How Social Media Entwines with Distance Learning


Getty Images/iStockphoto

How distance learning, social media and covid-19 interferes with mental health.

Danyale Schlender, The Scroll, Features Editor

During today’s circumstances school is online, how most are trying to form and maintain bonds is through softwares  such as Zoom and Google Meets. These programs offer a temporary solution to in-person interaction and teaching . However, no matter the level of sophistication of online platforms and forms of social media, human interaction can not be fully substituted. Future generations could potentially have a decline in social skills and mental health due to social media overuse.

There is a fine line between staying up to date with friends and having an unhealthy obsession with social media. According to Statista, a statistics and data observing engine, the top seven most used social media platforms are as follows, in order: Instagram, YouTube, Facebook, Twitter, TikTok, Pinterest, and Snapchat. Of the most popular, Instagram, TikTok and Snapchat are famously known for the filters that alter your facial structure.

 Tufts University states that , “in the last 6-7 years depression rates in teens have inclined 30-40%.” This can be directly related and traced back to repetitive use of these face restructuring apps. This is not healthy and constantly proves to be the opposite. Over usage of filters can have negative side effects, they discourage natural appearances, tend to cause body dysmorphia or worsen already existing body image and self esteem issues. 

Forcing large student populations to only communicate online makes them resort to spending more time on apps that change their facial appearances. Distance education is a large part of the reason most students are struggling with digital depression. ROTC cadet senior airman, Ethan Luczak says,“If we were on campus and it was safe to do so, I’d  hug my best friend. Instead I gotta facetime her and send her [snapchats] to try to stay connected.”

When asked his opinion on distance learning Luczak said, “Personally, I strongly dislike it because my friends are what motivate me to do my work.” Losing connection with your motivation and building a stronger bond with social media tends to be the route most are taking. This makes them feel  disconnected from [their] friends and Saugus High.”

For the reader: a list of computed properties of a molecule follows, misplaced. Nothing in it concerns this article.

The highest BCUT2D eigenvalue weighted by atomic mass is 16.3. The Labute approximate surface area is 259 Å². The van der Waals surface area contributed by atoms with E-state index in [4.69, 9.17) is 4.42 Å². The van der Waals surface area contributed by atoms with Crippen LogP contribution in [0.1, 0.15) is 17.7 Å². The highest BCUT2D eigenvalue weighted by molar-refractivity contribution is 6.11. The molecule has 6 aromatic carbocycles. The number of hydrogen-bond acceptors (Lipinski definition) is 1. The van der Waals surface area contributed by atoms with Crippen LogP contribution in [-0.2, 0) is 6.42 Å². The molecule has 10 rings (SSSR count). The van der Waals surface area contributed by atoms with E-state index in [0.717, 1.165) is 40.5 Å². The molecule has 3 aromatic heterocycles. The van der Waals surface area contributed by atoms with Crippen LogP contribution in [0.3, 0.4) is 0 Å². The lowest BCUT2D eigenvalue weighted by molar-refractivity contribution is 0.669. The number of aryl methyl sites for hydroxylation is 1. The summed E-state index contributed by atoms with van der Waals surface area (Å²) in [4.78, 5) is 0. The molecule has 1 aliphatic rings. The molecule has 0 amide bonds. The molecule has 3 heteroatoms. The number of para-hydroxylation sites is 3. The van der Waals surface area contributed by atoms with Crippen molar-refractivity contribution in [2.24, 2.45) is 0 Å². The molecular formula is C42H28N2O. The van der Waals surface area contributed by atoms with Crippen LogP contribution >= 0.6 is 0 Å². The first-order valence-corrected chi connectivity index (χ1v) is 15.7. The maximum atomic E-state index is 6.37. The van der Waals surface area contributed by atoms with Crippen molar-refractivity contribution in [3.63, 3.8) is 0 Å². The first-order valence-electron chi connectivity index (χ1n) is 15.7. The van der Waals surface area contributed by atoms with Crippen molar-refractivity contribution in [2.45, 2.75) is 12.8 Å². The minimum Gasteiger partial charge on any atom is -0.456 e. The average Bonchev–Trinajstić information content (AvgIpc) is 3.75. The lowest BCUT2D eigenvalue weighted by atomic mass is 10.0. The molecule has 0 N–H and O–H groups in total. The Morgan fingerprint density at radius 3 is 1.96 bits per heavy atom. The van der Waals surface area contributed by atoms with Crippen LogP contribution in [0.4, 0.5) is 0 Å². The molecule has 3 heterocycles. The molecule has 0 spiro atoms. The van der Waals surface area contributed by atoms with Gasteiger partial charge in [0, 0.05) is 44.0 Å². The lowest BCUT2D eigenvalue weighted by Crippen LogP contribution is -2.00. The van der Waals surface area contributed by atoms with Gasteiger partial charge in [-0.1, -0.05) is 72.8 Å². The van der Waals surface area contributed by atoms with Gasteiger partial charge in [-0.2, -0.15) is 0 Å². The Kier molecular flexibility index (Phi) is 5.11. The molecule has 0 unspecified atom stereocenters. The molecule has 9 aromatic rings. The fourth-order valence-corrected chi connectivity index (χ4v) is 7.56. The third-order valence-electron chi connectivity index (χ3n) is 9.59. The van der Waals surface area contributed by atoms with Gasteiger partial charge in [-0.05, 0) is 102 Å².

When Ira Rounsaville, Saugus High’s social worker, was asked if he reflects after observing social media he stated, “when I do expose myself to social media I do reflect and usually my reflection is why I’m not on social media.” He explains “social media can be very overwhelming […] because you find a whole bunch of good, a whole bunch of bad and a whole lot of stuff you didn’t even ask for.”

On social media you can not mediate what you do and don’t see with the exception of blocking certain parties but due to your specific algorithm you never truly know what’s going to come up if you keep scrolling. Mr. Rounsaville states that this can be educational but can make you feel like  “ you’re so disconnected from the world and people [you] like or thought [you] cared about.”

Students often come to the thought process similar to  a divorce-like feeling when they spend too much time online. This can lead to lack of motivation, feeling  unworthy and just all around…   “suckish.”  Mr.  Rounsaville observes that “to the people who are so engaged in social media, you have to understand what your motivation is.” Knowing your motivation for being on any social media platform is key to not being so easily discouraged. 

If your motivation is to be validated or to put yourself out there, other people can use the platform, to use that against you. Whereas, if your motivation is to spread kindness, awareness, and uplifting messages and you stay true to that, it’s harder to be put down. Right now this is our “new normal” while there can be harm in getting too comfortable with it, there’s no harm in making the best of it. As Mr. Rounsaville suggests, “The challenge right now is that we have to make the best of our situation, not try to reverse it. Let’s be appreciative of what we have.”

Coming to terms with helping the majority of students cope with the distance factor of distance education, sometimes you need to remove yourself  from certain environments. Be that as it may, students can’t always do this seeing as students need to be online to inform themselves. However, regulation is needed.  Mr. Rounsaville also suggests, “treat the weekends like weekends, your weekend should look nothing like a weekday. Even between periods, sometimes you need to remove yourself from that space, go to get sunlight, have movement, if not, that can cause digital depression.[as for weekends] You need to pour into yourself, you should be so dedicated to doing something so drastically different than what you did during the week. [You] need to be very intentional about caring for yourself, find something that brings you happiness and joy and be consistent about practicing it. Be committed to making a schedule for how to care for yourself to make sure and ensure that you survive this time.”




The opinions in The Scroll’s editorials are strictly the views of the writers of the staff or outside submissions. The views do not represent or reflect the opinions or policies of Saugus High School or the William S. Hart School District. The Scroll welcomes all reactions and outside submissions to share alternative views.